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Enfield supports Dementia Manifesto

Published Wednesday, 12 March 2014

Enfield Council has hosted an event to coincide with the launch of the Dementia Manifesto for London that sets out how local councils and communities can support a dementia-friendly London.

The Dementia Manifesto for London explains how individuals and local authorities can help make our communities more dementia-friendly and transform the lives of people with the condition.

In Enfield approximately 3,050 people aged over 65 are thought to have late-onset dementia and around 44% of them have a formal diagnosis. National research suggests the overwhelming majority of those affected by dementia believe that organisations and communities don’t meet their needs.

Working with partners in the public, private and voluntary sectors in a local Dementia Action Alliance, Enfield Council is among the leading authorities in London promoting a dementia-friendly borough.

It means that local businesses and services can help their staff be more aware of what it means to live, or care for someone with dementia and make small but important differences to how services are delivered, such as simply being more patient with people.

A key focus is on early diagnosis, as people will generally have a better quality of life if they receive an early diagnosis and the help and support they need.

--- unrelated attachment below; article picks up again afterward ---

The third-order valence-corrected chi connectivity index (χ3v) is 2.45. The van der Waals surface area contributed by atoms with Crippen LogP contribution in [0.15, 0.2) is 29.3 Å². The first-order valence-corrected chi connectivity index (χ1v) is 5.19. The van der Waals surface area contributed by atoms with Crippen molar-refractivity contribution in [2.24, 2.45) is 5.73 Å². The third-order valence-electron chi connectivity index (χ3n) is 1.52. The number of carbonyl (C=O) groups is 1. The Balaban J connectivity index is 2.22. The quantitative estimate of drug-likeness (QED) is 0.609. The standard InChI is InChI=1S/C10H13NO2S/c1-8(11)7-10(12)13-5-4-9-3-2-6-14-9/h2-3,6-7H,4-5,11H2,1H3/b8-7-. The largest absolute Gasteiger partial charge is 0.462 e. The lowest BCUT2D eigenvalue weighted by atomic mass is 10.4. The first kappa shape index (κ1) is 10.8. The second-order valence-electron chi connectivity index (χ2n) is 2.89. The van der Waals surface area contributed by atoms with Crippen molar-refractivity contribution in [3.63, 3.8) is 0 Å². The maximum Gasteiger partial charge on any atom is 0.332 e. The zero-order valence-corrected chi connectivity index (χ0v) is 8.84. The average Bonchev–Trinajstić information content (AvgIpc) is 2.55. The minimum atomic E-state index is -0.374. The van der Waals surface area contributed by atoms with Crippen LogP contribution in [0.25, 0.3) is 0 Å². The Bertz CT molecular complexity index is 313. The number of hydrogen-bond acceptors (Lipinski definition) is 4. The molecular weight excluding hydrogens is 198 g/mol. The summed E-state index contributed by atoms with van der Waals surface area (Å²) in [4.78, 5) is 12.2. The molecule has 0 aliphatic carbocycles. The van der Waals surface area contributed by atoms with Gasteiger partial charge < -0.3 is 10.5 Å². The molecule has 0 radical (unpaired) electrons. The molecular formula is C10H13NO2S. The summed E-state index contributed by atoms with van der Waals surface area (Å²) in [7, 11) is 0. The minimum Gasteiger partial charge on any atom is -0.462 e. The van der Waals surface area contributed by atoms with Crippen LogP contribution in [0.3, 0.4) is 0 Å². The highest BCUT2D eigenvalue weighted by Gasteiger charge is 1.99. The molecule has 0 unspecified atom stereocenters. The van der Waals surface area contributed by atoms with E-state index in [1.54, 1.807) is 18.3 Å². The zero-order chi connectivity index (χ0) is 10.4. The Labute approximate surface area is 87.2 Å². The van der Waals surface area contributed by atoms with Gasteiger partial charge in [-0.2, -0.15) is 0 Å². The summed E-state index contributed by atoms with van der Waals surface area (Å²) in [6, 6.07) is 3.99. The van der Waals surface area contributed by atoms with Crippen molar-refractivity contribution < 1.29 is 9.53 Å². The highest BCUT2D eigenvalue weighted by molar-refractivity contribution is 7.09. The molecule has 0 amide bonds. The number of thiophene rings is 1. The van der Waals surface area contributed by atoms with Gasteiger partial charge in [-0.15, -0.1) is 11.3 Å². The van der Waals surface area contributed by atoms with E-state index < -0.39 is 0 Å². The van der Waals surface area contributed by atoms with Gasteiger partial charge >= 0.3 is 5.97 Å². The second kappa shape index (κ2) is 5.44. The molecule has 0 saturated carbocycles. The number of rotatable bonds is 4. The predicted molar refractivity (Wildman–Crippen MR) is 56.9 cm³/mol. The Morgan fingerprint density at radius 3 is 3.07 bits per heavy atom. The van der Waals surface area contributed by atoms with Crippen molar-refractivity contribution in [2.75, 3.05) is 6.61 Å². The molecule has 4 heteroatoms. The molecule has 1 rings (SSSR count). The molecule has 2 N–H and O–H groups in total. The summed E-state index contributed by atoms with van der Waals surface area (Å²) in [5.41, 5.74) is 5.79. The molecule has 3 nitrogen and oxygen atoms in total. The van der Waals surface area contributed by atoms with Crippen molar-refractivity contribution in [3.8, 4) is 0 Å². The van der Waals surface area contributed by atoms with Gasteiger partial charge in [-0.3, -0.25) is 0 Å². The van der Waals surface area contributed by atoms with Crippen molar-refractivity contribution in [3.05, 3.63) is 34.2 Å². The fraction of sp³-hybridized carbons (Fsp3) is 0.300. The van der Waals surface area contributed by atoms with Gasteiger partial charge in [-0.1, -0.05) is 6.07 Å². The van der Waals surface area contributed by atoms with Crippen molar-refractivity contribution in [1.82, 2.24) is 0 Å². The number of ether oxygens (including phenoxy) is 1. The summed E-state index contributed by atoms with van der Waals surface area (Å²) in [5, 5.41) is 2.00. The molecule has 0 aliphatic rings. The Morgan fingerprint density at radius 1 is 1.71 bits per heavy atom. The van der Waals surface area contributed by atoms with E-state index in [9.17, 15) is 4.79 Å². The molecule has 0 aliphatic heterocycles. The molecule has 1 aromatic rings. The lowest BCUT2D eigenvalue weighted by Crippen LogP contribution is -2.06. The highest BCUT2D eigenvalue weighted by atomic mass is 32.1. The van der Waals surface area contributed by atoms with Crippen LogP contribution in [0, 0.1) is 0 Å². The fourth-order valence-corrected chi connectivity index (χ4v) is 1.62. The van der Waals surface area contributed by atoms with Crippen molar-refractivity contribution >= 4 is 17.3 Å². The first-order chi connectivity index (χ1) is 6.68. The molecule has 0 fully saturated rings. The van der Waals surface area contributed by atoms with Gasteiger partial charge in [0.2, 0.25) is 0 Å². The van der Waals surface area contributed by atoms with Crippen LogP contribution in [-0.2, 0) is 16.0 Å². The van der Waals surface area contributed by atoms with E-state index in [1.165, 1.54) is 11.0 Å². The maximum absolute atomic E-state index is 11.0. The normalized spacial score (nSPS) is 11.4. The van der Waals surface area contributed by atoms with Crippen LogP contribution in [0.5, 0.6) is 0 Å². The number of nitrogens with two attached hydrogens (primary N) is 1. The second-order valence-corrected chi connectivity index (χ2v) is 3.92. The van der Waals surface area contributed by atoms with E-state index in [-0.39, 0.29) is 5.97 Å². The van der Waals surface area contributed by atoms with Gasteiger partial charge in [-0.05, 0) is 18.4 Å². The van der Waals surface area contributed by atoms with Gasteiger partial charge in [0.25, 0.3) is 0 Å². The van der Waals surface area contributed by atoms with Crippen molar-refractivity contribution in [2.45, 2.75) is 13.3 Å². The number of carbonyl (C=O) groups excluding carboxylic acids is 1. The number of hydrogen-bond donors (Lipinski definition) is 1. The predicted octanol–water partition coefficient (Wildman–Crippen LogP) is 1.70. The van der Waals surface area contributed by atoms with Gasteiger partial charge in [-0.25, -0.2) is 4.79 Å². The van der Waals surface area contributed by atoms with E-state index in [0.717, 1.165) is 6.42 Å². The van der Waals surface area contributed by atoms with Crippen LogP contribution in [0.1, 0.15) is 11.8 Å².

Cllr Don McGowan, Enfield Council’s Cabinet Member for Health & Adult care said, “It is thought that one in three people over 65 will develop dementia. It is the biggest health concern among people over 55 – far greater than cancer, heart disease and stroke combined.

“It is estimated that the number of people with dementia will increase to around 4,000 in Enfield by 2030.

“People who care for those with dementia also need support. Often close family members are involved. So the aim of a dementia–friendly borough is to help them as well.”

At the launch, the Alzheimer’s Society’s Dementia Friends programme will explain about helping people understand a little bit more about what it’s like to live with the condition and then turn that understanding into action.

The Alzheimer’s Society is aiming to have one million Dementia Friends by 2015, to help make England more dementia friendly and improve the lives of the 670,000 people currently living with the condition.

There are 70,000 people across London living with dementia, and even more friends and family affected by the condition. Many of these people are not living well. They are isolated and can’t access the vital care and support they need and deserve.




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